a wider tire say a 32 will work best on a wider rim, but I don't know the preferences clearances
of the frame of the bike and rider.

and if the OP does not work on their own bike, the wheel truing/tensioning
is part of maintenance, schedule it to be checked occasionally..

Last edited by fietsbob; 12-31-10 at 02:20 PM.
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Old 12-31-10, 02:24 PM   #10
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You're right, and I would have suggested 36h wheels, but they're rarer in prebuilt wheels, and the availability of rims is rapidly declining, so if he went to 36h the OP could be facing fewer choices down the road when time came to rebuild.

Discounting the availability issue I'm with you 100%, at his weight more spoke strength is better.

Another option for the OP if buying hand built wheels is 14/13g single butted spokes for the right flange and 14/15/14 or 14/16/14 butted spokes for the left. This will allow more balanced tension in the dished wheel while putting more material to the task.
I would say its near impossible to find prebuilt 36h wheels; at least I haven't had any luck. Availability of 36h rims seems hit and miss. A year ago I had to wait a couple of months for 36h Mavics on back order. More recently, most sites I checked seemed to have them in stock. But, even so, they are getting harder to find.
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Old 12-31-10, 02:27 PM   #11
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You're right, and I would have suggested 36h wheels, but they're rarer in prebuilt wheels, and the availability of rims is rapidly declining, so if he went to 36h the OP could be facing fewer choices down the road when time came to rebuild.

Discounting the availability issue I'm with you 100%, at his weight more spoke strength is better.

Another option for the OP if buying hand built wheels is 14/13g single butted spokes for the right flange and 14/15 or 14/16 dutted spokes for the left. This will allow more balanced tension in the dished wheel while putting more material to the task.
Yeah, OK. I rebuilt a set of 36 hole wheels with Mavic Open Pros that have held up very well. I checked at the DT Swiss home site and the R 450 suggested by the OP is a rim, not a wheel. It is offered as a 32 hole, sleeve jointed rim with no eyelets. I assume this means it is less expensive than their welded rims. If available I think the 36 hole OP rim (with eyelets) would be better for his rear wheel. If within budget I would recommend DT Swiss Alpine triple butted 2.0 - 1.8 - 2.34 (14 - 15 - 13 gauge) spokes, assuming the hub spoke holes are big enough, or DT Competition double butted 2.0 - 1.8 - 2.0 spokes. I will not use a spoke that is smaller than 2.0 mm (14 gauge) at the hub flange. I do not disagree with your recommendations above.
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Old 12-31-10, 02:42 PM   #12
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I would say its near impossible to find prebuilt 36h wheels; at least I haven't had any luck. Availability of 36h rims seems hit and miss. A year ago I had to wait a couple of months for 36h Mavics on back order. More recently, most sites I checked seemed to have them in stock. But, even so, they are getting harder to find.
Some cheap 36H, cassette hub, rear wheel options: http://www.niagaracycle.com/advanced...+700c+cassette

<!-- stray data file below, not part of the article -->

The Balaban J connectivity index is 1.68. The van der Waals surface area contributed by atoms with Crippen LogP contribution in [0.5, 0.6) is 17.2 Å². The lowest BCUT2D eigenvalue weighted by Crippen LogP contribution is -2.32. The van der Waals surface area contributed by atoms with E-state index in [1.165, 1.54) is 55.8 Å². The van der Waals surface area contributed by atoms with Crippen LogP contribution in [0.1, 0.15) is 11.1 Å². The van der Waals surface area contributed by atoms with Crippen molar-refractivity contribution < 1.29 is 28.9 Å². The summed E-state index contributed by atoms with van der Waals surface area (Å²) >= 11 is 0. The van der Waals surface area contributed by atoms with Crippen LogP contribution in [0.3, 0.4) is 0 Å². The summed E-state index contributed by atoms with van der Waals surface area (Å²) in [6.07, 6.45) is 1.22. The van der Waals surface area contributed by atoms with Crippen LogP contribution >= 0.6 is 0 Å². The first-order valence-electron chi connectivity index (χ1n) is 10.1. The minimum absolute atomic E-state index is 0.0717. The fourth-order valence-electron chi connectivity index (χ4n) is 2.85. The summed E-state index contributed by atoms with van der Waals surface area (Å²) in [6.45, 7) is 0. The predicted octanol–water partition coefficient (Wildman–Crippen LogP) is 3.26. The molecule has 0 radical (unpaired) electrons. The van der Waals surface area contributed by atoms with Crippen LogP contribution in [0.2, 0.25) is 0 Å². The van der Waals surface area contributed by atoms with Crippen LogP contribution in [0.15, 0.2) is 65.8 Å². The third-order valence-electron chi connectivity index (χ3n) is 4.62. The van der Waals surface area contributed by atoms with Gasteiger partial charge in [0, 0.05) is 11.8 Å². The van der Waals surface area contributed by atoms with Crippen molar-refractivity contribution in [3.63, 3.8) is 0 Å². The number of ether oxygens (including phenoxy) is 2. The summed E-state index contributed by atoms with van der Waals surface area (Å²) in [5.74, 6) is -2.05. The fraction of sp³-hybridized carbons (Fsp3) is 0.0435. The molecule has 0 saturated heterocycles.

If sourcing 36H rims was a concern, buy up a few now and be set for many, many years. How often is anyone going through rims after all?
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Old 12-31-10, 02:51 PM   #13
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Some cheap 36H, cassette hub, rear wheel options: http://www.niagaracycle.com/advanced...+700c+cassette

If sourcing 36H rims was a concern, buy up a few now and be set for many, many years. How often is anyone going through rims after all?
From what I've seen, rims are the first wheel component to fail, even before spokes. I had a DT RR 1.1 rim crack this year. Of course it was 7 years old. I rebuilt the wheel using the old spokes and aluminum alloy nipples.
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Old 12-31-10, 03:00 PM   #14
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From what I've seen, rims are the first wheel component to fail, even before spokes. I had a DT RR 1.1 rim crack this year. Of course it was 7 years old. I rebuilt the wheel using the old spokes and aluminum alloy nipples.
Which sort of proves my point. If you bought four 36H rims now (any investment of less than $100 for a budget rim like the Alex X101: http://www.niagaracycle.com/product_...oducts_id=1066), you'd be good for almost 30 years at that rate. If you used disc brakes or did most of your braking up front, you might get even better rim life.
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Old 12-31-10, 03:05 PM   #15
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Which sort of proves my point. If you bought four 36H rims now (any investment of less than $100 for a budget rim like the Alex X101: http://www.niagaracycle.com/product_...oducts_id=1066), you'd be good for almost 30 years at that rate. If you used disc brakes or did most of your braking up front, you might get even better rim life.
Yeah the price seems pretty good on those wheels even though you have to take an 8-speed cassette with the wheels. According to the site they do not offer the rims as separate components.
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Old 12-31-10, 03:37 PM   #16
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Yeah the price seems pretty good on those wheels even though you have to take an 8-speed cassette with the wheels. According to the site they do not offer the rims as separate components.
I linked to the Alex X101 rim (available separately for under $20) in my post. An 8/9 speed cassette hub will accept a 10 speed cassette too.